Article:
In all the Love Letters’ shows, the women are incredibly strong and powerful, even when they’re wild and unpredictable. What female icons inspire you and what is it about them in particular?

Sophia Loren, Madonna, Angelina Jolie and my mother are major influences… They are always strong, and unafraid of showing vulnerability. They are creators, innovators and a huge inspiration because despite never quite fitting in, they stayed true to themselves, which is exactly why they stand out.

The most surprising thing about Love Letters is in the midst of all the sexy, the Cabarets have a wicked sense of humour. Do you always like a little tongue in cheek in your shows?

I am always surprised when the audience gets my jokes… Comedy is a new monster for me so all I do is stay committed to the task or conflict and see what happens.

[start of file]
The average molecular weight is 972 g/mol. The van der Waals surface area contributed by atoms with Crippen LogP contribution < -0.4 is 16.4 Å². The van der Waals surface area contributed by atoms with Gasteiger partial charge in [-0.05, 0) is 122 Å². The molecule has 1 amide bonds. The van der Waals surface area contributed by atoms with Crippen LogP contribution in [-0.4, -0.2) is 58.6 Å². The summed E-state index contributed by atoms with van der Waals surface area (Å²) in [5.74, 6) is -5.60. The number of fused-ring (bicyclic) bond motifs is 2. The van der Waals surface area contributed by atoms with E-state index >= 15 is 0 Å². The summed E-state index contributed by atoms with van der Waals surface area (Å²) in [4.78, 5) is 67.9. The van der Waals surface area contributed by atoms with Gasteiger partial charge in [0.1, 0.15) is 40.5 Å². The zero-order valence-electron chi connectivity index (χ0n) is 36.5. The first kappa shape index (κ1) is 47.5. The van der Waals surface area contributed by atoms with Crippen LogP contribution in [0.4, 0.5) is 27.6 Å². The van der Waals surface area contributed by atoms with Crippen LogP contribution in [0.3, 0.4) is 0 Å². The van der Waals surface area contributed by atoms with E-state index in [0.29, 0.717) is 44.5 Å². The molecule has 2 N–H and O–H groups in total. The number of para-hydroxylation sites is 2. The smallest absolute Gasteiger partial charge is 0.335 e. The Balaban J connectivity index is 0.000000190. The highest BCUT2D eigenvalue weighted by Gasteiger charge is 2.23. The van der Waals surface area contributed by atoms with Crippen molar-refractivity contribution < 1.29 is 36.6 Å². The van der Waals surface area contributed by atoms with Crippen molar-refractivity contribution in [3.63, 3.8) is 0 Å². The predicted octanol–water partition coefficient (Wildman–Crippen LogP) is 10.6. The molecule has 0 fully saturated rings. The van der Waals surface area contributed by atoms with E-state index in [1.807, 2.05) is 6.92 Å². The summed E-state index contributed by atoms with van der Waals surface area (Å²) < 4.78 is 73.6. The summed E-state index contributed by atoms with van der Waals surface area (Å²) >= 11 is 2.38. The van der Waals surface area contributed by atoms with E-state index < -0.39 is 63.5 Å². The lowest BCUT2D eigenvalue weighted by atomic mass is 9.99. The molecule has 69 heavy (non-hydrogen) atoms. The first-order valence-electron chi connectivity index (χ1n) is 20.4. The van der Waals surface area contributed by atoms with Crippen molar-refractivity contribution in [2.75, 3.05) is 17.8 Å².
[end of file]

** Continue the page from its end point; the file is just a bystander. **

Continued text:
After a personally challenging year, you’ve mentioned you’ve found solace in performance and expressing yourself through the stories you tell in Love Letters. How would you describe your relationship with the stage? Is it your rock? Is it your confessional? Is it your punching bag?
The stage is my home. I feel free there, and it takes a lot of work getting there, like heaven.

How does performing make you feel in the moment?

It’s difficult to describe what performing feels like but I can tell you it feels right… I thank my audience every minute of my life for allowing me to do it for them.
Keep up with Pastel's latest performances and pinup adventures  at @pastelsupernova @lovelettersTO and @lovelettersTO and

Catch Pastel and her army in Smoke Feb 13 & 14 at Lula Lounge and hunt down @pastelsupernova @lovelettersTO and for her latest creative endeavors.